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McIlroy and McDowell are confident they can grasp prize in Ballyliffin


Testing time: Rory McIlroy shows his frustration during the second round of the Irish Open but he remains sure he can fight his way back
Testing time: Rory McIlroy shows his frustration during the second round of the Irish Open but he remains sure he can fight his way back

By Brian Keogh

The sun-scorched Glashedy Links left them scratching their heads but home stars Rory McIlroy, Shane Lowry and Graeme McDowell still believe they can solve an intriguing Ballyliffin links puzzle and challenge for the grand prize tomorrow.

On a day when Padraig Harrington lurched from disaster to the edge of glorious salvation only to double bogey the last and miss the cut by one, Lowry and adopted Irishman Simon Thornton lead a quintet of surviving home players on two-under par.

They're six shots adrift of New Zealander Ryan Fox, Frenchman Matthieu Pavon and South African Erik Van Rooyen at a course that's proving an elusive and unpredictable opponent.

But with just nine shots covering the field, they know a round in the mid-60s today could be worth much gold.

That's certainly what McIlroy is thinking despite finishing with two bogeys for a 73.

And like fellow Ulsterman McDowell, who had to grind like never before to make the one-over-par cut with a shot to spare, he's finding the greens more difficult to read than Finnegan's Wake.

After taking 34 putts, McIlroy said: "The game felt okay but I didn't hole anything again on the greens so hopefully I can turn that around over the weekend."

Despite being seven shots behind, he still thinks he can win a Dubai Duty Free Irish Open that attracted an 18,904 crowd yesterday.

"If you see a few drop, you can get some confidence and be a bit more confident in your reads," he said after single-putting just two greens.

"I'll just keep plugging away and giving myself opportunities and hopefully they will fall over the weekend."

It's finding the greens in regulation that's the problem and with the fairways narrow, fiery and difficult to hold, Harrington paid the ultimate price, three-putting the 18th for double bogey and a 78 that left him a shot outside the cut mark.

He was three-over for the day, one-under for the tournament, with six holes to play but lost a ball on the 13th - it was found three seconds after the regulation five-minute search - and followed a double-bogey seven there with a three-putt bogey at the next to find himself on two-over.

Salvation looked at hand when he made a birdie bomb at the 16th and then almost eagled the 17th to get back to level.

But he fatally found rough at the last, hacked out and ended up three-putting from long range to miss out when two putts would have been enough.

"I don't know what the percentage of fairways hit is but I'm sure it's minuscule and you have no control coming into firm greens out of the rough, even though it's all playable," Harrington said, lamenting his three-putts on the back nine.

"Unless you're holing a few putts, it's hard to make a lot of birdies.

"The fairways are 18 yards wide. The toughest hole in golf is the 18th at Carnoustie, that's 40, 50 yards wide at one place. It's just hard to get it on the fairway."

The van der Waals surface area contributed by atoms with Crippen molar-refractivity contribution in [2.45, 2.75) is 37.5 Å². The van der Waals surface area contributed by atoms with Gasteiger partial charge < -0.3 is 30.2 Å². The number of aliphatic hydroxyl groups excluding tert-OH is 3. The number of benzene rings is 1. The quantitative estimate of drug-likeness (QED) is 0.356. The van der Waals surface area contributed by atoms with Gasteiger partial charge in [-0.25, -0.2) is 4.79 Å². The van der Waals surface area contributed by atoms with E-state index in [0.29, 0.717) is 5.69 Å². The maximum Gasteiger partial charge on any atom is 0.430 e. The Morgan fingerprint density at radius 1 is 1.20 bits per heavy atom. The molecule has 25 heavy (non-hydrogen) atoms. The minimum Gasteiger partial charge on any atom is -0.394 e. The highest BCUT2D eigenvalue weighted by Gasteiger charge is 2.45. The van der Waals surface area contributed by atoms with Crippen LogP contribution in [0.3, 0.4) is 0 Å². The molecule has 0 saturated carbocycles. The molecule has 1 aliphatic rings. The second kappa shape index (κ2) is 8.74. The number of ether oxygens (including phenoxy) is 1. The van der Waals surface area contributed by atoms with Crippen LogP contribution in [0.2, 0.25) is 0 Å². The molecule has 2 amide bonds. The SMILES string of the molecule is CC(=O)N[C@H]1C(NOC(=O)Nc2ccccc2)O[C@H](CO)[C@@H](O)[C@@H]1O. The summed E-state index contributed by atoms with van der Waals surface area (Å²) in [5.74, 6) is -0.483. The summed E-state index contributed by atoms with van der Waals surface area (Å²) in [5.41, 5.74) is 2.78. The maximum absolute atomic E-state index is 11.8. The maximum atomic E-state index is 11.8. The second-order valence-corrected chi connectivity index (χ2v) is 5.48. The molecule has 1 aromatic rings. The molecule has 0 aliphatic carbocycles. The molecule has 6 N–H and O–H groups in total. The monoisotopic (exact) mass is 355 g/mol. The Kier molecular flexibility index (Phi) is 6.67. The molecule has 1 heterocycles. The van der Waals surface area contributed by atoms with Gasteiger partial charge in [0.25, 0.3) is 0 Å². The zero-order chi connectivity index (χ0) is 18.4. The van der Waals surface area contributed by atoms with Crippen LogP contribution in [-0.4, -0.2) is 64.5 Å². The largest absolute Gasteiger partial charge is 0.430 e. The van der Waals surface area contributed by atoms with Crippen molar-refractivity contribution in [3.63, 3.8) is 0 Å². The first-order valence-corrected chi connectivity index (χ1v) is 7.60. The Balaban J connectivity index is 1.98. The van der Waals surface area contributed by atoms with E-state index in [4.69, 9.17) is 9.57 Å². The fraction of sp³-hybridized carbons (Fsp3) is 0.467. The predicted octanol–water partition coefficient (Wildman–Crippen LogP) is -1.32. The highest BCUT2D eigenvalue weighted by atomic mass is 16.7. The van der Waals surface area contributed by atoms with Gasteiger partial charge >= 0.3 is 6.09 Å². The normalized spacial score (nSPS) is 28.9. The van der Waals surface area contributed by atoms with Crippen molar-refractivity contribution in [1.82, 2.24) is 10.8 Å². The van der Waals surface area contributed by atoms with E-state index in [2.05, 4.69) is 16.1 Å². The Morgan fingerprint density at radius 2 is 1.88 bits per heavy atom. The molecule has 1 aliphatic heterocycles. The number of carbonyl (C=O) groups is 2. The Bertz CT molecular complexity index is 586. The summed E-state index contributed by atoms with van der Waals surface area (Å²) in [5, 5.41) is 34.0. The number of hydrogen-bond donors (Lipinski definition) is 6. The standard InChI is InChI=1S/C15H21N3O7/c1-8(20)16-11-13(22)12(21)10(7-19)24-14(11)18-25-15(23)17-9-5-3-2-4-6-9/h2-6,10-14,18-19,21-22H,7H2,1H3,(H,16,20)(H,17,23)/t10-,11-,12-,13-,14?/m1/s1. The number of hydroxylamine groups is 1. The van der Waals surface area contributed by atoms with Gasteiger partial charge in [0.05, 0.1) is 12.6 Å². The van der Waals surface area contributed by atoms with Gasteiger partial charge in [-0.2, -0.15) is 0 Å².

Overnight leader Fox shot a 69 and Frenchman Pavon a 68 before South Africa's Van Rooyen birdied the last for a 65 to make it a three-way tie on eight-under par and give many hope that they can still make a run at the title.

They include Lowry, who was beaming after finishing with a birdie for his 70 having limped home on day one.

"I finished very badly yesterday so I was conscious of that and finished strong today," Lowry said. "I'm a lot happier today than I was yesterday.

"I could be a couple better but I'm happy with that because you have to play the patience game out there.

"I don't think it's going to be low scoring here, so if I can shoot in the 60s tomorrow, I can have a great chance."

McDowell dug deep for a 73 to make it on level par but confessed that he was way off the mark when he predicted a 20 to 25-under-par winning score.

"My assessment of this golf course after the Pro-Am was certainly incorrect," said the Portrush man, who felt his 20-foot par save on the 16th was key.

"Nobody can understand why this course is not being ripped to shreds - you're not going to get it more benign than this - but the long and short of it is that it's very hard to keep it out of the bunkers off the tee, and the greens are very hard to read.

"It's not a circus course, it's just tricky to judge what to hit off the tee and the greens have me scratching my head.

"It would have been a very frustrating cut to miss because you can't make a move from the couch but you can make a move from the morning and I really believe there's a low score out there."

Paul Dunne made the cut on the one-over-par mark after a 72 and decided that he might as well go on the attack with the driver today.

He said: "It's so hard to hit the fairway anyway I figure if you lob wedge in from the rough you've a better chance than an eight-iron and my short game is really sharp at the minute so if I do miss the fairway with the driver, I'll be able to get round the green and fancy myself to save par.

"So probably a lot more drivers off the tee and see where that leads me."

It was all about survival but even after acing the 14th to get back to level, Italy's Edoardo Molinari suffered a closing six which sent him scuttling home, one shot from salvation.

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